Remodeling one’s home is generally a stressful undertaking. Bring it up in any crowd and you will undoubtedly hear horror stories of inscrutable contractors, blown budgets and horrible surprises. For most people, their house is not only their largest purchase, it’s where they live and build their lives. To invite strangers into one’s home with all of the destruction, dust and noise that comes with construction is unnerving, but it’s even worse when the project becomes way more than you can afford and you feel like you’re battling with contractor. As an architectural designer, the one piece of advice that I give to anyone and everyone considering remodeling is: PREPARE. (It’s not what anyone wants to hear and it’s almost always ignored.)
Not very many people enjoy paying for design fees. Trying to budget for the finishes you want or more square footage is tricky enough and so most people don’t pay any more than they have to, which is usually enough to get a drawing set for permits. Then, they proceed on to get bids from contractors based on very basic drawings and a few conversations. This is where the disaster begins. The bid from the contractor becomes the basis for your contract. The more complete information you give your contractor, the more accurate the bid will be. The way to give the contractor what he needs is to spend more time BEFORE asking your contractors to bid on your project, completing as many design decisions as possible. Let me give you two scenarios:
Scenario 1: You are super excited to get your construction process going. You talk to a few different contractors about what you want to do to your house, share a few cut-outs from shelter magazines and collect bids. You choose your contractor based on a combination of your gut feelings and who came in the cheapest. Your new contractor puts you in touch with a drafter who puts together the drawings to get the permit from the city.
Construction begins. Now, in addition to your day job, you need to begin making all of the design decisions on the time frame your contractor sets or else you will delay the schedule (which means more money). But the bid your contractor wrote is based on allowances, which is how much your contractor thinks you will spend on finishes or fixtures (unless your contractor low-balled all of the allowances so his bid would be the most competitive). So you are spending all of your free time rushing to make choices that are all way over what your contractor had allowed for, but you need to get things ordered immediately. Then, something comes up that no one had thought through and you decide you want to change the plans. Now, you are signing a contract for a change order (which means more money). If your contractor is honest and good at his job, the change orders will be minimal and will be a fair price. If your contractor underbid the job (either to be the most competitive in pricing or because he’s not good at bidding), then he knows he can recoup some of his losses through change orders – they will be expensive and numerous.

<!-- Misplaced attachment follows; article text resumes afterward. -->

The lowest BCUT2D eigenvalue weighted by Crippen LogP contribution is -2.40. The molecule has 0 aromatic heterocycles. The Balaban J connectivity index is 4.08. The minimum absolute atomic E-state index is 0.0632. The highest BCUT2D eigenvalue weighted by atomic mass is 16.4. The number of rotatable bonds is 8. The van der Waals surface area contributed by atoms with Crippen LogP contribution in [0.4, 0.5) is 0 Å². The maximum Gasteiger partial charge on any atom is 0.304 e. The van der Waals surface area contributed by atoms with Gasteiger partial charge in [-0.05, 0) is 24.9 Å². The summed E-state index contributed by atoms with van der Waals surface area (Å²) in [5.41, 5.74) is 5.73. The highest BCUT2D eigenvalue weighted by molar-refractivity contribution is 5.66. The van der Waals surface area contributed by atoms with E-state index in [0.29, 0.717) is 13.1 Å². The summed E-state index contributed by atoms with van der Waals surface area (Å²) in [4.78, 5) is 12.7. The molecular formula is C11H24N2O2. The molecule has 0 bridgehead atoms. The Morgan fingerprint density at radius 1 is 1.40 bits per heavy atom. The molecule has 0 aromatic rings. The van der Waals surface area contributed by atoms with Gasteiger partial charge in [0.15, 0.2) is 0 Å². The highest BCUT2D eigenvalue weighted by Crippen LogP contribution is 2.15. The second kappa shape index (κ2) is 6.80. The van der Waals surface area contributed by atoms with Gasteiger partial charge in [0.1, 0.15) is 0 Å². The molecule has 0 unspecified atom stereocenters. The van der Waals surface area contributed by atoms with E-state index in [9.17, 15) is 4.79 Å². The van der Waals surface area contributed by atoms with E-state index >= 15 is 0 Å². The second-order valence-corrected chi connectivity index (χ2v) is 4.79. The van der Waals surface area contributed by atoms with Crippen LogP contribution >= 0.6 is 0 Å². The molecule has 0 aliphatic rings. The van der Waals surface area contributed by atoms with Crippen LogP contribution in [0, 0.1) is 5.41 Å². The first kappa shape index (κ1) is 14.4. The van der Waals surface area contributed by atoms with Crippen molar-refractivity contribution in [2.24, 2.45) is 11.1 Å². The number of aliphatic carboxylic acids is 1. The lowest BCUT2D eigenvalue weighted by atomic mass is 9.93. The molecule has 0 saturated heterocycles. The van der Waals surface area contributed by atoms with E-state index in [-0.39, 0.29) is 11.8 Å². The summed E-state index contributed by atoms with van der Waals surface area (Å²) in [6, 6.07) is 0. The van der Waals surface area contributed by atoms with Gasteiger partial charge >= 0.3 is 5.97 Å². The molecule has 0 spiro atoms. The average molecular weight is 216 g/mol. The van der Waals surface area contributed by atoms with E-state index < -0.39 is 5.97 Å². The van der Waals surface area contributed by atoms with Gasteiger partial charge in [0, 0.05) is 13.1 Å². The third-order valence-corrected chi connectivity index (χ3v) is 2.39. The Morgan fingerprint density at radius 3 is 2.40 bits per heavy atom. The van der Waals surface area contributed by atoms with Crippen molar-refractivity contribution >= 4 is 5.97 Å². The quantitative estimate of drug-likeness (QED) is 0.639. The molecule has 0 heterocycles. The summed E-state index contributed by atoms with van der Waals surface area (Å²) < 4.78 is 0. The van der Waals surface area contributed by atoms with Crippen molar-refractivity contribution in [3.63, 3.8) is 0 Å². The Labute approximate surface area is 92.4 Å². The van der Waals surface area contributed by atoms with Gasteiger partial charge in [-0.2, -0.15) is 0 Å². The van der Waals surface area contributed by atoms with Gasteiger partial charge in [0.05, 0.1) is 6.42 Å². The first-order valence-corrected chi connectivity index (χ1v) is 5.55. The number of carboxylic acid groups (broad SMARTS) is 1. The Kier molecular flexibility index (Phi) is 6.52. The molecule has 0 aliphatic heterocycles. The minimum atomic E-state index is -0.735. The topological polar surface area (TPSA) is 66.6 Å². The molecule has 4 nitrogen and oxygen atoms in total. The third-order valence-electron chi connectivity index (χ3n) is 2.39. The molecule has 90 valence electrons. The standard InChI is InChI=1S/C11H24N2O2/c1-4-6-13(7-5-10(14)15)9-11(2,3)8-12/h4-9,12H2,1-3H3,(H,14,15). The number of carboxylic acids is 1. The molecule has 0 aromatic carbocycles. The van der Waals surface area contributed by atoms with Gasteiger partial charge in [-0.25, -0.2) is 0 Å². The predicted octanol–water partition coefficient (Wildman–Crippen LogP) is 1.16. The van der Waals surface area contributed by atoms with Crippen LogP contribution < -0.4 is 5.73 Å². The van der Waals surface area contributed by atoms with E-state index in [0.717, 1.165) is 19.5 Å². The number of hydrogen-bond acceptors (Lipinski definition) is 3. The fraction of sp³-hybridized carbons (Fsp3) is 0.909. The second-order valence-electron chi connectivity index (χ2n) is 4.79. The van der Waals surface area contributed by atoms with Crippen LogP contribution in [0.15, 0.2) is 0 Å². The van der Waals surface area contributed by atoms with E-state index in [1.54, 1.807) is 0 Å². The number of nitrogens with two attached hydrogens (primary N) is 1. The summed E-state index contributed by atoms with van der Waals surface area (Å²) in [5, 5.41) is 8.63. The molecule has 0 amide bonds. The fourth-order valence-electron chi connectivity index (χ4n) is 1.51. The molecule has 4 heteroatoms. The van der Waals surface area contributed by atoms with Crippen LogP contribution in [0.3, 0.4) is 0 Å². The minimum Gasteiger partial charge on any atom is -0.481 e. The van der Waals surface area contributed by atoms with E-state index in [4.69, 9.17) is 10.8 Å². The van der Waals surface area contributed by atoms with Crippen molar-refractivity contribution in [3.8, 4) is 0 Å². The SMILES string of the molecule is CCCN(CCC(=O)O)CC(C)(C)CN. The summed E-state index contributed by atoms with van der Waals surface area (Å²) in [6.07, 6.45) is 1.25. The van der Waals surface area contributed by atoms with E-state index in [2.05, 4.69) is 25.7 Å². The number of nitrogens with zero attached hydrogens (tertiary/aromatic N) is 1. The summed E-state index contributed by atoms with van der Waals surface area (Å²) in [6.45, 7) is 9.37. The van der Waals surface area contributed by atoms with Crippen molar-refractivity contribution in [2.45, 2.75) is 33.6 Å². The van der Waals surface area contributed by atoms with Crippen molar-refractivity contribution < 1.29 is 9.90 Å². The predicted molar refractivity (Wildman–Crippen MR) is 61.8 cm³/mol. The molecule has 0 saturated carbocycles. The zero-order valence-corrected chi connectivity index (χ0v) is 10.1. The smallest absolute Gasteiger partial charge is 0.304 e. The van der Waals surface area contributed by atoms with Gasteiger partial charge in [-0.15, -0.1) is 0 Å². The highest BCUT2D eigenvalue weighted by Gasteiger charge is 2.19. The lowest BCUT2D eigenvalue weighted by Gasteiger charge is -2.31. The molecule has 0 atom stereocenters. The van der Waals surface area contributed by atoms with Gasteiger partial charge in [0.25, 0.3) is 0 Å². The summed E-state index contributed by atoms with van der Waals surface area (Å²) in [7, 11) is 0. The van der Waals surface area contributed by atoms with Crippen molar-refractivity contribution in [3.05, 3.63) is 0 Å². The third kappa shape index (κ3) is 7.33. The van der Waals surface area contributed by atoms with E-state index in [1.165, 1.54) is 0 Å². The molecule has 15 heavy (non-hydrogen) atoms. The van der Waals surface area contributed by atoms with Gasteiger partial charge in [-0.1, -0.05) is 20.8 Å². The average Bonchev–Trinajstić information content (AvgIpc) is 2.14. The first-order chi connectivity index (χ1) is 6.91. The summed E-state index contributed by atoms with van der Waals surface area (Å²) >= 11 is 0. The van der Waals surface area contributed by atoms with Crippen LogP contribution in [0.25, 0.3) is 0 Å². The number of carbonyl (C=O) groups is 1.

At this point you will probably be behind schedule (things you chose had to be special ordered; you took a couple of extra days to choose the counter and now you lost the window the installer could come and every subsequent tradesperson who relied on the installation; you changed your mind so things had to be redone) and over budget. Hopefully, no one has threatened to sue and everyone is still problem-solving together but, odds are, your stress is high and you’re having to making compromises towards the end of your project that you really aren’t happy with because you are out of money.
Scenario 2: You begin your project with an architect or architectural designer whom you have vetted and trust, aesthetically. Before you begin talking with contractors, you have detailed plans that you have created with your architect/designer who is designing with your budget is mind. In addition to these plans, you have spreadsheets listing every finish and fixture that you can think to specify. This includes flooring, light fixtures, appliances, windows/doors, hardware, cabinets, etc. You can price these things out on the internet and work on your budget now, at your own pace and with little at stake. You can decide now what you want to compromise on and where you want to spend your money over the entire course of the project.
Now, when you go to get bids from contractors, they will have a much more complete picture of what it is you want. Their bid will be much more exact and their schedule will be that much more accurate. They will be able to order everything in advance and they will be responsible for delays (assuming fate doesn’t toss a wrench in your plans). Change orders will be minimal because you have thought things through beforehand instead of as they come up. The dust will still be present and there will be noise and strangers in your house but everyone will be on the same page. And if you end up with a contractor who tries to extort money out of you, you have a better legal document (your bid/contract) to support your side.
You can assume that an architect or designer will charge $75 and up per hour which adds up quickly, but the more you can plan, document and determine before your house is open to the elements and you are essentially held hostage by your contractor, the more money you will save in the long run.